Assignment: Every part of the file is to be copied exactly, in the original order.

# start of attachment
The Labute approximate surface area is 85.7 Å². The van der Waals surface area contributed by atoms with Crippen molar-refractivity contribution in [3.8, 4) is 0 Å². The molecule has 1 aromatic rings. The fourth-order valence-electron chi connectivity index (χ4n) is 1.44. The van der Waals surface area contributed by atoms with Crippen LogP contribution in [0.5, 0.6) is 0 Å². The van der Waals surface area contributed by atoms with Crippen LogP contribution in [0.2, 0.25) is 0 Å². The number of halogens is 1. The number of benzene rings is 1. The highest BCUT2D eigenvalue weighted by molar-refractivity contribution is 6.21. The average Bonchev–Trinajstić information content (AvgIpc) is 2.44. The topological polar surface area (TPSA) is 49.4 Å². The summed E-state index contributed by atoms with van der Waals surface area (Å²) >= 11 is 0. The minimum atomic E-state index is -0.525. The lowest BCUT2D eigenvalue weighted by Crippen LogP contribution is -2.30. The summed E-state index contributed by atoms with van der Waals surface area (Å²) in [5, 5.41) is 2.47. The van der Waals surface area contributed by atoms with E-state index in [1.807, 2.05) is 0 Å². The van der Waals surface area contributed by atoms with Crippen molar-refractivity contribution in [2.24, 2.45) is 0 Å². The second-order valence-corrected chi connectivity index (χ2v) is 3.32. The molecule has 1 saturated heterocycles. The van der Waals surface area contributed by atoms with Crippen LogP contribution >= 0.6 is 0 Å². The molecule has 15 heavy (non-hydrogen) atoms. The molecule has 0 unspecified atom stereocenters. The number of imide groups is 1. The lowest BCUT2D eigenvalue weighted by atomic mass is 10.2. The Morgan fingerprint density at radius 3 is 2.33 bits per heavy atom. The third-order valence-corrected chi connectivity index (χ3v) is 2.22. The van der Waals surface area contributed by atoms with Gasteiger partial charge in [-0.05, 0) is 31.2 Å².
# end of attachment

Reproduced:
The Labute approximate surface area is 85.7 Å². The van der Waals surface area contributed by atoms with Crippen molar-refractivity contribution in [3.8, 4) is 0 Å². The molecule has 1 aromatic rings. The fourth-order valence-electron chi connectivity index (χ4n) is 1.44. The van der Waals surface area contributed by atoms with Crippen LogP contribution in [0.5, 0.6) is 0 Å². The van der Waals surface area contributed by atoms with Crippen LogP contribution in [0.2, 0.25) is 0 Å². The number of halogens is 1. The number of benzene rings is 1. The highest BCUT2D eigenvalue weighted by molar-refractivity contribution is 6.21. The average Bonchev–Trinajstić information content (AvgIpc) is 2.44. The topological polar surface area (TPSA) is 49.4 Å². The summed E-state index contributed by atoms with van der Waals surface area (Å²) >= 11 is 0. The minimum atomic E-state index is -0.525. The lowest BCUT2D eigenvalue weighted by Crippen LogP contribution is -2.30. The summed E-state index contributed by atoms with van der Waals surface area (Å²) in [5, 5.41) is 2.47. The van der Waals surface area contributed by atoms with E-state index in [1.807, 2.05) is 0 Å². The van der Waals surface area contributed by atoms with Crippen molar-refractivity contribution in [2.24, 2.45) is 0 Å². The second-order valence-corrected chi connectivity index (χ2v) is 3.32. The molecule has 1 saturated heterocycles. The van der Waals surface area contributed by atoms with Crippen LogP contribution >= 0.6 is 0 Å². The molecule has 15 heavy (non-hydrogen) atoms. The molecule has 0 unspecified atom stereocenters. The number of imide groups is 1. The lowest BCUT2D eigenvalue weighted by atomic mass is 10.2. The Morgan fingerprint density at radius 3 is 2.33 bits per heavy atom. The third-order valence-corrected chi connectivity index (χ3v) is 2.22. The van der Waals surface area contributed by atoms with Gasteiger partial charge in [-0.05, 0) is 31.2 Å².